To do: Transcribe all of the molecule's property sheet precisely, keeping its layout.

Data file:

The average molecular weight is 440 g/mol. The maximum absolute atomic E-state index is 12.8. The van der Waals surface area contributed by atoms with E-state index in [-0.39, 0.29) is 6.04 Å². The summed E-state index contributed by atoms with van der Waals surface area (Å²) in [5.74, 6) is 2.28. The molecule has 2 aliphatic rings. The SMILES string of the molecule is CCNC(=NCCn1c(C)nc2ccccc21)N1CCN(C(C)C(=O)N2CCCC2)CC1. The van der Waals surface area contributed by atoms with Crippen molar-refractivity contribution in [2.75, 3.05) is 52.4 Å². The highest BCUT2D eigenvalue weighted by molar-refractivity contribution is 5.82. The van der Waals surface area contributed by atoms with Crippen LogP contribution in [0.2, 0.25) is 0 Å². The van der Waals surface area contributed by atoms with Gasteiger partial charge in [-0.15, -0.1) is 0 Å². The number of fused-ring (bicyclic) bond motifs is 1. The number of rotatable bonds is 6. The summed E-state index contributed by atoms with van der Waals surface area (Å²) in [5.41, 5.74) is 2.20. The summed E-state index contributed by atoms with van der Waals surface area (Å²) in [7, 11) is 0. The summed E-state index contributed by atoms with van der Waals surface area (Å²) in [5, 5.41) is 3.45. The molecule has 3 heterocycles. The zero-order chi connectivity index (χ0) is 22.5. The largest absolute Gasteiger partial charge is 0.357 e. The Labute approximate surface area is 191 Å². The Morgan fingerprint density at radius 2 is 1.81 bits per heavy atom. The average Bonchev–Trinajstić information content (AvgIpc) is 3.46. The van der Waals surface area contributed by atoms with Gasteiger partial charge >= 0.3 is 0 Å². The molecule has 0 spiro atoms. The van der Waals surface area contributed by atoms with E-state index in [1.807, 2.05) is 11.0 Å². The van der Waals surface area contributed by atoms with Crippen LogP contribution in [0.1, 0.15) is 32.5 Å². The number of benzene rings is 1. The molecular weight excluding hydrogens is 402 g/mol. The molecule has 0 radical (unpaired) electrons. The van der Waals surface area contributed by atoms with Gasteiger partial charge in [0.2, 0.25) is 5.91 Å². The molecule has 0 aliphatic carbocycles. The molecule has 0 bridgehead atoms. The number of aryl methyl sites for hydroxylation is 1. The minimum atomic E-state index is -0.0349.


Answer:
The average molecular weight is 440 g/mol. The maximum absolute atomic E-state index is 12.8. The van der Waals surface area contributed by atoms with E-state index in [-0.39, 0.29) is 6.04 Å². The summed E-state index contributed by atoms with van der Waals surface area (Å²) in [5.74, 6) is 2.28. The molecule has 2 aliphatic rings. The SMILES string of the molecule is CCNC(=NCCn1c(C)nc2ccccc21)N1CCN(C(C)C(=O)N2CCCC2)CC1. The van der Waals surface area contributed by atoms with Crippen molar-refractivity contribution in [2.75, 3.05) is 52.4 Å². The highest BCUT2D eigenvalue weighted by molar-refractivity contribution is 5.82. The van der Waals surface area contributed by atoms with Crippen LogP contribution in [0.2, 0.25) is 0 Å². The van der Waals surface area contributed by atoms with Gasteiger partial charge in [-0.15, -0.1) is 0 Å². The number of fused-ring (bicyclic) bond motifs is 1. The number of rotatable bonds is 6. The summed E-state index contributed by atoms with van der Waals surface area (Å²) in [5.41, 5.74) is 2.20. The summed E-state index contributed by atoms with van der Waals surface area (Å²) in [7, 11) is 0. The summed E-state index contributed by atoms with van der Waals surface area (Å²) in [5, 5.41) is 3.45. The molecule has 3 heterocycles. The zero-order chi connectivity index (χ0) is 22.5. The largest absolute Gasteiger partial charge is 0.357 e. The Labute approximate surface area is 191 Å². The Morgan fingerprint density at radius 2 is 1.81 bits per heavy atom. The average Bonchev–Trinajstić information content (AvgIpc) is 3.46. The van der Waals surface area contributed by atoms with Gasteiger partial charge >= 0.3 is 0 Å². The molecule has 0 spiro atoms. The van der Waals surface area contributed by atoms with E-state index in [1.807, 2.05) is 11.0 Å². The van der Waals surface area contributed by atoms with Crippen LogP contribution in [0.1, 0.15) is 32.5 Å². The number of benzene rings is 1. The molecular weight excluding hydrogens is 402 g/mol. The molecule has 0 radical (unpaired) electrons. The van der Waals surface area contributed by atoms with Gasteiger partial charge in [0.2, 0.25) is 5.91 Å². The molecule has 0 aliphatic carbocycles. The molecule has 0 bridgehead atoms. The number of aryl methyl sites for hydroxylation is 1. The minimum atomic E-state index is -0.0349.